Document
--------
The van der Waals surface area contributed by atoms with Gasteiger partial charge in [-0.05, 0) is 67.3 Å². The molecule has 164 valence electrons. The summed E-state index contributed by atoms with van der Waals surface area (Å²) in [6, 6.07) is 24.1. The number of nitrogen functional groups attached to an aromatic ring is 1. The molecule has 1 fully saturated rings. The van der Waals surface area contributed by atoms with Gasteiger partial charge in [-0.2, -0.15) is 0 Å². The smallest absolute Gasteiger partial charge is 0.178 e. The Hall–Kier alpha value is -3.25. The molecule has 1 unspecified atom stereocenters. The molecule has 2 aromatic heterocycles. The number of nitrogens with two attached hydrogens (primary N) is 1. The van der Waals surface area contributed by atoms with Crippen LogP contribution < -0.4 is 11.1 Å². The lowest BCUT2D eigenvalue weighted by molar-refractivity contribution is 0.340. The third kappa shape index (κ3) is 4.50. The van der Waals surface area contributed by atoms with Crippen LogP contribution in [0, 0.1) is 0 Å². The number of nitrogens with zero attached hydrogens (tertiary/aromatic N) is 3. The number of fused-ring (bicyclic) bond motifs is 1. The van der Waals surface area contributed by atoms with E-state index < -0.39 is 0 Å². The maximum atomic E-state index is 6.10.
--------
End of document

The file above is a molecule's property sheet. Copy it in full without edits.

The van der Waals surface area contributed by atoms with Gasteiger partial charge in [-0.05, 0) is 67.3 Å². The molecule has 164 valence electrons. The summed E-state index contributed by atoms with van der Waals surface area (Å²) in [6, 6.07) is 24.1. The number of nitrogen functional groups attached to an aromatic ring is 1. The molecule has 1 fully saturated rings. The van der Waals surface area contributed by atoms with Gasteiger partial charge in [-0.2, -0.15) is 0 Å². The smallest absolute Gasteiger partial charge is 0.178 e. The Hall–Kier alpha value is -3.25. The molecule has 1 unspecified atom stereocenters. The molecule has 2 aromatic heterocycles. The number of nitrogens with two attached hydrogens (primary N) is 1. The van der Waals surface area contributed by atoms with Crippen LogP contribution < -0.4 is 11.1 Å². The lowest BCUT2D eigenvalue weighted by molar-refractivity contribution is 0.340. The third kappa shape index (κ3) is 4.50. The van der Waals surface area contributed by atoms with Crippen LogP contribution in [0, 0.1) is 0 Å². The number of nitrogens with zero attached hydrogens (tertiary/aromatic N) is 3. The number of fused-ring (bicyclic) bond motifs is 1. The van der Waals surface area contributed by atoms with E-state index < -0.39 is 0 Å². The maximum atomic E-state index is 6.10.